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      Irinotecan and 5-fluorouracil-co-loaded, hyaluronic acid-modified layer-by-layer nanoparticles for targeted gastric carcinoma therapy

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          Abstract

          For targeted gastric carcinoma therapy, hyaluronic acid (HA)-modified layer-by-layer nanoparticles (NPs) are applied for improving anticancer treatment efficacy and reducing toxicity and side effects. The aim of this study was to develop HA-modified NPs for the co-loading of irinotecan (IRN) and 5-fluorouracil (5-FU). A novel polymer–chitosan (CH)–HA hybrid formulation (HA–CH–IRN/5-FU NPs) consisting of poly( d, l-lactide- co-glycolide) (PLGA) and IRN as the core, CH and 5-FU as a shell on the core and HA as the outmost layer was prepared. Its morphology, average size, zeta potential and drug encapsulation ability were evaluated. Human gastric carcinoma cells (MGC803 cells) and cancer-bearing mice were used for the testing of in vitro cytotoxicity and in vivo antitumor efficiency of NPs. HA–CH–IRN/5-FU NPs displayed enhanced antitumor activity in vitro and in vivo than non-modified NPs, single drug-loaded NPs and drugs solutions. The results demonstrate that HA–CH–IRN/5-FU NPs can achieve impressive antitumor activity and the novel targeted drug delivery system offers a promising strategy for the treatment of gastric cancer.

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          Most cited references 38

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          Analysis of combined drug effects: a new look at a very old problem

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            Layer-by-layer nanoparticles with a pH-sheddable layer for in vivo targeting of tumor hypoxia.

            Inspired by the simplicity and versatility of layer-by-layer (LbL) assembly, we applied multilayered polyelectrolyte assemblies on nanoparticles to create viable systemic delivery systems. Focusing on tumor-specific delivery, LbL nanoparticles that exhibit a pH-sensitive outer stealth layer are demonstrated to target and be retained in hypoxic tumor regions. The neutral layers shed in response to acidity to reveal a charged nanoparticle surface that is readily taken up by tumor cells. The first in vivo demonstration of this mechanism of targeting is presented, as well as an initial examination of the mechanism of uptake of the nanoparticles. We further demonstrate that this concept for tumor targeting is potentially valid for a broad range of cancers, with applicability for therapies that target hypoxic tumor tissue.
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              Factors Controlling the Growth of Polyelectrolyte Multilayers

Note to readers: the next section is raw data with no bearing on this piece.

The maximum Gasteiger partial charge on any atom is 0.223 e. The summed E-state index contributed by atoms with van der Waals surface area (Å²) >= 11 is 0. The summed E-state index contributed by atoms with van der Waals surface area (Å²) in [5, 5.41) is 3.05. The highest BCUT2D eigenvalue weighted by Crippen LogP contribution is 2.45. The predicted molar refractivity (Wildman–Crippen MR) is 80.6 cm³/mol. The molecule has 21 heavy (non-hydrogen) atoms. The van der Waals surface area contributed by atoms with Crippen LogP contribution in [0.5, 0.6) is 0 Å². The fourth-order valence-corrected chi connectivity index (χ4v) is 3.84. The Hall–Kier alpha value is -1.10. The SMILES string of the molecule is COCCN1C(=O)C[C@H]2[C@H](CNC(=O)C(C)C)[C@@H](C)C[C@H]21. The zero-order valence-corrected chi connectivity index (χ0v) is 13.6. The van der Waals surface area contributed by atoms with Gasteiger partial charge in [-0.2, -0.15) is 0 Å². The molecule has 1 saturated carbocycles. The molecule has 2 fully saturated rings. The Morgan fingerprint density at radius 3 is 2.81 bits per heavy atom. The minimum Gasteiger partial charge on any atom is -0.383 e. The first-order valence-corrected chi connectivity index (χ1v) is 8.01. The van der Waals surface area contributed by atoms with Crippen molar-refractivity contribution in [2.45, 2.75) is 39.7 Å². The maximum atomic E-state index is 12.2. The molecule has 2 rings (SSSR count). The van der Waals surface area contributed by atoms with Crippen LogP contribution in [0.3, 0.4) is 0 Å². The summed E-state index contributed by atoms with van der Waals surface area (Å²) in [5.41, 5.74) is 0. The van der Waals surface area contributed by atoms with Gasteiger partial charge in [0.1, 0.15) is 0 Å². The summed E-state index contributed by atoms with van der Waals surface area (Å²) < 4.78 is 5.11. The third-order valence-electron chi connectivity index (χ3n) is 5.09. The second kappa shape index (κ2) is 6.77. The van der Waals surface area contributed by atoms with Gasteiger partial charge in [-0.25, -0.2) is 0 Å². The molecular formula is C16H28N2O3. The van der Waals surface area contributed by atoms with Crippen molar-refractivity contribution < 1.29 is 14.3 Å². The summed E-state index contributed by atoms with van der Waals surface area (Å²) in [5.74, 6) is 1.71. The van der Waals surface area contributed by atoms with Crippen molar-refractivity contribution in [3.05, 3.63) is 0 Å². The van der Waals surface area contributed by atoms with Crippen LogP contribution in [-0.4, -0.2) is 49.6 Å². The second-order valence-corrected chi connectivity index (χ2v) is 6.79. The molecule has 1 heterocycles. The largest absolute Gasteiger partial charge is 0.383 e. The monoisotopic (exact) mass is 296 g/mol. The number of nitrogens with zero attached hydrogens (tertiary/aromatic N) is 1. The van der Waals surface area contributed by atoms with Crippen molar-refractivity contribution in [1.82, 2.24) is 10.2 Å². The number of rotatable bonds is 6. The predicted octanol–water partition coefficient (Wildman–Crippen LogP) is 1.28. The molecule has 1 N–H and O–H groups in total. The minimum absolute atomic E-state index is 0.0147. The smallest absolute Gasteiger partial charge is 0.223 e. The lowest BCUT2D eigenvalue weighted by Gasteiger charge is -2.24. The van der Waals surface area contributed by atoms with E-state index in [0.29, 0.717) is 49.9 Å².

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                Author and article information

                Journal
                Drug Des Devel Ther
                Drug Des Devel Ther
                Drug Design, Development and Therapy
                Drug Design, Development and Therapy
                Dove Medical Press
                1177-8881
                2017
                05 September 2017
                : 11
                : 2595-2604
                Affiliations
                [1 ]Department of General Surgery
                [2 ]Department of Pediatrics
                [3 ]Department of Renal Transplantation, The Second Hospital of Shandong University, Jinan, Shandong, People’s Republic of China
                Author notes
                Correspondence: Zhaoxia Li, Department of Pediatrics, The Second Hospital of Shandong University, No 247, BeiYuan Street, Jinan 250033, Shandong, People’s Republic of China, Email lizhaoxiasdu@ 123456sina.com
                Article
                dddt-11-2595
                10.2147/DDDT.S140797
                5592948
                © 2017 Gao et al. This work is published and licensed by Dove Medical Press Limited

                The full terms of this license are available at https://www.dovepress.com/terms.php and incorporate the Creative Commons Attribution – Non Commercial (unported, v3.0) License ( http://creativecommons.org/licenses/by-nc/3.0/). By accessing the work you hereby accept the Terms. Non-commercial uses of the work are permitted without any further permission from Dove Medical Press Limited, provided the work is properly attributed.

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                Original Research

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